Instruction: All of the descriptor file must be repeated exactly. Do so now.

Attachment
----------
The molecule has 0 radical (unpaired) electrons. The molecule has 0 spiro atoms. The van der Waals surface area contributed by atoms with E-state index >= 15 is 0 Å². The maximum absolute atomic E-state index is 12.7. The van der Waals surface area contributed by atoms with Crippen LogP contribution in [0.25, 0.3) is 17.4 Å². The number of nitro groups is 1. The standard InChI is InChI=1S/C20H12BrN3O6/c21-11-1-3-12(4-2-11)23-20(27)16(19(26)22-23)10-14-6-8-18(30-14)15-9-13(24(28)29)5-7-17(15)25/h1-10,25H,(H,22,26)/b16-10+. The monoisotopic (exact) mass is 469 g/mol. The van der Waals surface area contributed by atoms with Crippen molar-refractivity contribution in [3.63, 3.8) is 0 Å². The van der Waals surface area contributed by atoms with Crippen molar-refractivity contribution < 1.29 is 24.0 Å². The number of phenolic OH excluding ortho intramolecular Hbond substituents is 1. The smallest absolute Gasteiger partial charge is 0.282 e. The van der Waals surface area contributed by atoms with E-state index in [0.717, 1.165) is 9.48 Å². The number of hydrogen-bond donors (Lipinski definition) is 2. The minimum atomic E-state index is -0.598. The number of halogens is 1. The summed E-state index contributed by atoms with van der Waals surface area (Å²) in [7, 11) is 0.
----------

The molecule has 0 radical (unpaired) electrons. The molecule has 0 spiro atoms. The van der Waals surface area contributed by atoms with E-state index >= 15 is 0 Å². The maximum absolute atomic E-state index is 12.7. The van der Waals surface area contributed by atoms with Crippen LogP contribution in [0.25, 0.3) is 17.4 Å². The number of nitro groups is 1. The standard InChI is InChI=1S/C20H12BrN3O6/c21-11-1-3-12(4-2-11)23-20(27)16(19(26)22-23)10-14-6-8-18(30-14)15-9-13(24(28)29)5-7-17(15)25/h1-10,25H,(H,22,26)/b16-10+. The monoisotopic (exact) mass is 469 g/mol. The van der Waals surface area contributed by atoms with Crippen molar-refractivity contribution in [3.63, 3.8) is 0 Å². The van der Waals surface area contributed by atoms with Crippen molar-refractivity contribution < 1.29 is 24.0 Å². The number of phenolic OH excluding ortho intramolecular Hbond substituents is 1. The smallest absolute Gasteiger partial charge is 0.282 e. The van der Waals surface area contributed by atoms with E-state index in [0.717, 1.165) is 9.48 Å². The number of hydrogen-bond donors (Lipinski definition) is 2. The minimum atomic E-state index is -0.598. The number of halogens is 1. The summed E-state index contributed by atoms with van der Waals surface area (Å²) in [7, 11) is 0.